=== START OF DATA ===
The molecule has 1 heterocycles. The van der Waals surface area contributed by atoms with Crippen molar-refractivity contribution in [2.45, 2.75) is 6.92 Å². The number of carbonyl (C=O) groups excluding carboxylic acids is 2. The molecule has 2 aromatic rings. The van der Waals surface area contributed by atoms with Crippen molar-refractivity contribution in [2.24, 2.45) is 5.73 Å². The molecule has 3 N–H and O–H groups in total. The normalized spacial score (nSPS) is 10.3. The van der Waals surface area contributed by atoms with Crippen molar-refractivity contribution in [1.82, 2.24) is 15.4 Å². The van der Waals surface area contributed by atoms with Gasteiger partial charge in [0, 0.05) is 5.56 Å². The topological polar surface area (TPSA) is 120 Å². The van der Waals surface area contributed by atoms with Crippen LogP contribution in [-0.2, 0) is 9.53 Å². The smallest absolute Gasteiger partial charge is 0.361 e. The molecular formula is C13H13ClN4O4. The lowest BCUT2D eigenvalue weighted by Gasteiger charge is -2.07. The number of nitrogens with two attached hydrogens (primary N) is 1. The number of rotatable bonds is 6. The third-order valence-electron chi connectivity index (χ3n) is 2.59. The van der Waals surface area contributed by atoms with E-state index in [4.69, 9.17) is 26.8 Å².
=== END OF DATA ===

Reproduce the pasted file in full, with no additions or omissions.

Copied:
The molecule has 1 heterocycles. The van der Waals surface area contributed by atoms with Crippen molar-refractivity contribution in [2.45, 2.75) is 6.92 Å². The number of carbonyl (C=O) groups excluding carboxylic acids is 2. The molecule has 2 aromatic rings. The van der Waals surface area contributed by atoms with Crippen molar-refractivity contribution in [2.24, 2.45) is 5.73 Å². The molecule has 3 N–H and O–H groups in total. The normalized spacial score (nSPS) is 10.3. The van der Waals surface area contributed by atoms with Crippen molar-refractivity contribution in [1.82, 2.24) is 15.4 Å². The van der Waals surface area contributed by atoms with Gasteiger partial charge in [0, 0.05) is 5.56 Å². The topological polar surface area (TPSA) is 120 Å². The van der Waals surface area contributed by atoms with Crippen LogP contribution in [-0.2, 0) is 9.53 Å². The smallest absolute Gasteiger partial charge is 0.361 e. The molecular formula is C13H13ClN4O4. The lowest BCUT2D eigenvalue weighted by Gasteiger charge is -2.07. The number of nitrogens with two attached hydrogens (primary N) is 1. The number of rotatable bonds is 6. The third-order valence-electron chi connectivity index (χ3n) is 2.59. The van der Waals surface area contributed by atoms with E-state index in [4.69, 9.17) is 26.8 Å².